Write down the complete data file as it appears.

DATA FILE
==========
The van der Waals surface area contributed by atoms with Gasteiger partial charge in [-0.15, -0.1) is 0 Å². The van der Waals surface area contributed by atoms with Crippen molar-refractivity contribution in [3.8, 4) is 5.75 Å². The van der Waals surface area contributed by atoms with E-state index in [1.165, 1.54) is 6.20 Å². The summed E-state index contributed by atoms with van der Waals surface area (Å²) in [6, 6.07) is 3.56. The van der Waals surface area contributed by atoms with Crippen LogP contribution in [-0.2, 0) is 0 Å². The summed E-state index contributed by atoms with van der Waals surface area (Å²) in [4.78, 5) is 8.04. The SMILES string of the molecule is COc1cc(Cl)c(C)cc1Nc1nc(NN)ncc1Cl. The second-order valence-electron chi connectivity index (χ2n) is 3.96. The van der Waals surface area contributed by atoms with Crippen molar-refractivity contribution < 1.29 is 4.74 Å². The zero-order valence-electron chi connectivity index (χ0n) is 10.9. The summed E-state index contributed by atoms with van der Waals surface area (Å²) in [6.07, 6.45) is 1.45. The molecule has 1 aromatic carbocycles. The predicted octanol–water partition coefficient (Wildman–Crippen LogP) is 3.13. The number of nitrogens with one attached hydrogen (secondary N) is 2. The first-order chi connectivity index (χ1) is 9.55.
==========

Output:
The van der Waals surface area contributed by atoms with Gasteiger partial charge in [-0.15, -0.1) is 0 Å². The van der Waals surface area contributed by atoms with Crippen molar-refractivity contribution in [3.8, 4) is 5.75 Å². The van der Waals surface area contributed by atoms with E-state index in [1.165, 1.54) is 6.20 Å². The summed E-state index contributed by atoms with van der Waals surface area (Å²) in [6, 6.07) is 3.56. The van der Waals surface area contributed by atoms with Crippen LogP contribution in [-0.2, 0) is 0 Å². The summed E-state index contributed by atoms with van der Waals surface area (Å²) in [4.78, 5) is 8.04. The SMILES string of the molecule is COc1cc(Cl)c(C)cc1Nc1nc(NN)ncc1Cl. The second-order valence-electron chi connectivity index (χ2n) is 3.96. The van der Waals surface area contributed by atoms with Crippen molar-refractivity contribution < 1.29 is 4.74 Å². The zero-order valence-electron chi connectivity index (χ0n) is 10.9. The summed E-state index contributed by atoms with van der Waals surface area (Å²) in [6.07, 6.45) is 1.45. The molecule has 1 aromatic carbocycles. The predicted octanol–water partition coefficient (Wildman–Crippen LogP) is 3.13. The number of nitrogens with one attached hydrogen (secondary N) is 2. The first-order chi connectivity index (χ1) is 9.55.